Robinhood Candlestick Charts, Big Data = Big Problems

“To light a candle is to cast a shadow” – Ursula K. Le Guin

On September 4, 2018, Robinhood, one of the most progressive and highly recommended platforms for emotional investing, decidedly disowned and insulted a significant portion of the trading community with the introduction of so-called “Candlestick Charts”. 

Robinhood writes in their announcement

Candlestick charts help investors better understand how prices move. While a line chart shows you only the close price, each candlestick shows you four pieces of information: the open, high, low, and close price during a certain time period.

Unfortunately, Robinhood has fallen victim to a fallacy all too commonly found in the ranks of arrogant Silicon Valley start-ups. Unlike the great champions of innovation, Steve Jobs, Bill Gates, or Elizabeth Holmes. Robinhood has committed itself to a decidedly academic approach. The adoption of Candlestick Charts can be described as nothing less than selling out. Such pandering to the masses has real-world consequences for investors who rely on emotions when making investing decisions.

By bragging about the overabundance of information these unnecessary charts will provide, Robinhood has willfully ignored the scientific consensus regarding human psychology. Wayne Weiten writes in Psychology: Themes and Variations (2012) –

Divided attention can have a negative impact on the performance of quite a variety of tasks, especially when the tasks are complex (…) People tend to think that they can multitask with no deterioration in performance, research suggests that the human brain can effectively handle only one attention-consuming task at a time (Lien, Ruthruff, Johnston,. 2006).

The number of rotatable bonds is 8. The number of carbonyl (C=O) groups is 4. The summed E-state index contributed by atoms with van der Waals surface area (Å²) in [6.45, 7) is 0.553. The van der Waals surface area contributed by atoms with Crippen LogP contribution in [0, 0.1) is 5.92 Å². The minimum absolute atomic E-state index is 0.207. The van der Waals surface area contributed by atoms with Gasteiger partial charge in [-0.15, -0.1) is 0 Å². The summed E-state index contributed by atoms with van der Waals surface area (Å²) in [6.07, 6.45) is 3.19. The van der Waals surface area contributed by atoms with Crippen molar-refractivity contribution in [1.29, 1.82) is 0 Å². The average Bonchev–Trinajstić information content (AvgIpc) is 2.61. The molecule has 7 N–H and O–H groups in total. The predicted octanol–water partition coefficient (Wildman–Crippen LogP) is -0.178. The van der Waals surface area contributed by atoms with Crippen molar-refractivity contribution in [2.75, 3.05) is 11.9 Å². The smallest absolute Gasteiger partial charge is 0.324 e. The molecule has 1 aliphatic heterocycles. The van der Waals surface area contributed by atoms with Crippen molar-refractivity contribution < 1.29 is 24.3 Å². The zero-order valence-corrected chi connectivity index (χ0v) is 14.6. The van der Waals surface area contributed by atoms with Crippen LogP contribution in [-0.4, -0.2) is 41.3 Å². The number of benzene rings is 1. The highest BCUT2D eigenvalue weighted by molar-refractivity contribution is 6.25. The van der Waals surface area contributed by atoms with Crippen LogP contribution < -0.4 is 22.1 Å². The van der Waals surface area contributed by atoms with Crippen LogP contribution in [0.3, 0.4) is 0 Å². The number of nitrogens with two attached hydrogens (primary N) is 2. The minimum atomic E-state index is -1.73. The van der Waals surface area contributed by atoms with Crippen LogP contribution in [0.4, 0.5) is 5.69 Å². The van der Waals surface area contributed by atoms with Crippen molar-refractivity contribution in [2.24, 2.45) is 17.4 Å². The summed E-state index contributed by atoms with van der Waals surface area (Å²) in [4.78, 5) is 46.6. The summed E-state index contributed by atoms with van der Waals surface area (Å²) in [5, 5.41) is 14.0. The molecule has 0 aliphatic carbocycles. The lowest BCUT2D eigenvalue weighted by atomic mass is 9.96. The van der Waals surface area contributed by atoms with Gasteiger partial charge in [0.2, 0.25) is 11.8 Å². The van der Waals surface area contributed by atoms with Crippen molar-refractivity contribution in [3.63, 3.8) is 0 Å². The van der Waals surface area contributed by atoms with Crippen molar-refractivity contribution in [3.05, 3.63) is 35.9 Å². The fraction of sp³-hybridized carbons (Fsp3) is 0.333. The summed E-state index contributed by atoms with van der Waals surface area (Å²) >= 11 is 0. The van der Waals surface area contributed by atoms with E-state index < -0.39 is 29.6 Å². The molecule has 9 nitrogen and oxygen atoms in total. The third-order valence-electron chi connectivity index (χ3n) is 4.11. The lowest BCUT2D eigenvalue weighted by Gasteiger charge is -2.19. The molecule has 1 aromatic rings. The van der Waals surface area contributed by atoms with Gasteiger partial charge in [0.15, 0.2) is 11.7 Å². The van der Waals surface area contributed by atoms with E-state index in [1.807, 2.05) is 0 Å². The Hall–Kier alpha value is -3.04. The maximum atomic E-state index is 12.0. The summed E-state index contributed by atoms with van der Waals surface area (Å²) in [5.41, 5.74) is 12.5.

That is to say, having more information is not always better. In fact, the opposite is scientifically proven. What then should one do with these impudent Candlestick Charts, oozing with information? Knowledge is power, and I’m here to tell you.

Be aware of the pitfalls that result from an overabundance of big data.
  • Confirmation Biases– Just because that candle is green does NOT mean you’re making money. As emotional investors, we are trained to respond to the colors on our screen, multiple green and red candles obfuscate and confuse our Pavlovian instincts and can cause us to make decisions we’ll often regret.
  • Distraction – As someone who is easily distracted I am highly aware of this common pitfall. Robinhood’s decision to quadruple the amount of information investors must consume with the use of Candlestick Charts is directly aimed at users like you and me.
  • Causation vs Correlation – With the introduction of Candlestick Charts comes volume information as well. This presents a real paradox for investors. Does volume drive price action, or does price action drive volume? Don’t think about it for to long.
  • And more…. – More data means more problems. Join me in boycotting Candlesticks Charts and let Robinhood know you’re not happy about their recent changes.


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